It is to state the obvious to point out conventional wisdom against flying in thunderstorms as well as to advise extreme caution in mountain flying environments. To fly in a thunderstorm in a mountainous environment in a Cub, well, I shall quote the reply I received when I asked for advice from locals in Leadville, Colorado, some years ago, when I had newly based the Cub there: “I don’t suggest it in that airplane.”
The premise of the flight was innocent enough. It was mid-April in the Swiss Alps, with chilly air, remaining snowpack, and a forecast for some cloud buildup, with isolated cumulonimbus to 28,000 feet in the northern foothills of the Alps. The Swiss Plateau and Rhône Valley were forecast to be cloud free.
The mountains of Europe have vastly different meteorological characteristics in the summer and shoulder seasons than in the United States. While convective buildup in the Rockies and much of the United States often results in dangerous weather, the Alps and Pyrenees have a daily summer routine of immense towering cumulus, reaching menacing heights, which may or may not result in precipitation. Within an hour of sunset, the clouds virtually disappear with nary a peep. The season had just started for such behavior, so I was left with the desire to go flying yet a question of how to safely enjoy some mountain scenery.
I decided upon a quick trip around the block, from Gstaad (3,330 feet field elevation) around the Jungfrau (13,642 feet). It is laterally 30 minutes away, with added time necessary to get to the altitude of the summit, which can be achieved by snaking around the Bernese Alps on the way. As I surfaced the cloud bases at 8,000 feet, the picture was what I expected: reasonable cloud buildup, though with what I understood to be no sign of impending doom. I did note a sudden drop in temperature at 9,000 feet, far more than the prior day when I flew, so I made a mental note to be cautious of hail if any thunderstorms brewed.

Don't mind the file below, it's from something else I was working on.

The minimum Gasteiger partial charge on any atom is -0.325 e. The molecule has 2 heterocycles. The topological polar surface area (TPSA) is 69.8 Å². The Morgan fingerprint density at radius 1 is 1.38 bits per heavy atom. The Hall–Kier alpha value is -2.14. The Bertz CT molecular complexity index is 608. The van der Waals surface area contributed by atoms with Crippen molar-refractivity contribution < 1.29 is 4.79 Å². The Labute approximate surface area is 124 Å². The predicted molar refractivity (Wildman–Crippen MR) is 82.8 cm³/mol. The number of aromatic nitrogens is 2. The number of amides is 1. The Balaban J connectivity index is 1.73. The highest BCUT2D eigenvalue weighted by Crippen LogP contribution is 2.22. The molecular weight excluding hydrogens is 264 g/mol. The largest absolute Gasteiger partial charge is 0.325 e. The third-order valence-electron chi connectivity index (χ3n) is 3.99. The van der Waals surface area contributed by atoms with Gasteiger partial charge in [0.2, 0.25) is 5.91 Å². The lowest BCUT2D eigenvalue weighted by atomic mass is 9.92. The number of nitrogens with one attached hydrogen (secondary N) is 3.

Towering cumulus was sufficiently spaced to allow for an exciting and beautiful flight east as terrain increased in elevation. I was pleased with the photographic form in front of me, exuberantly wondering why do I not do this more often. By the time I surfaced the massive ridge above the Rottalgletscher and circled around the Jungfrau at 13,000 feet, I was offered a glimpse of the answer. The innocent, routine daily buildup had turned into a small thunderstorm, appearing to be located right over my base airport. My wife appropriately texted me some minutes later to advise of raucous thunder and heavy rain.
Wind energy was virtually nil on the day in question at all levels of the atmosphere, and cloud and storm coverage were small enough that there was no need to dive right under the storm to land back at base. I was within 20 minutes of five alternate airports, and I had plenty of fuel, so I decided to watch the storm progress as I continued my flight back westbound along the glacier ridgeline, above the largest glacier system in the Alps.
I saw an interesting meteorological story unfolding. The Rhône Valley, sandwiched between the Pennine Alps and Bernese Alps, is the driest section of Switzerland, with a steppe climate averaging 25 inches of rain per year. In inhabited towns to the north of the Bernese Alps, rainfall is over 50 inches, with glaciated mountains in between. Those averages were consistent with MeteoSwiss microcast and aviation forecasts for the day, which called for any precipitation not to make it over the ridge. I had a front row seat to that phenomenon from Flight Level 130, looking at clouds reaching almost 30,000 feet yet curiously not crossing the ridge to the south.
As I got under the shadow of the anvil, things seemed less innocent, as the storm appeared bigger, terrain more menacing, and options somewhat less abundant. I decided to get a better picture of what the storm was doing, admittedly tempted by the prospect of photographs, by crossing into the foothills to the northwest at FL130. Any higher would have put me in Class C military airspace. Things were fine for about 10 miles as I came around the side of the storm, enough to see terrain-induced training development along the ridge, from west to east. While it was clearly developing in a direction away from my base airport, a few static interferences on the radio signaled the presence of lightning. I also kept a wary eye for hail.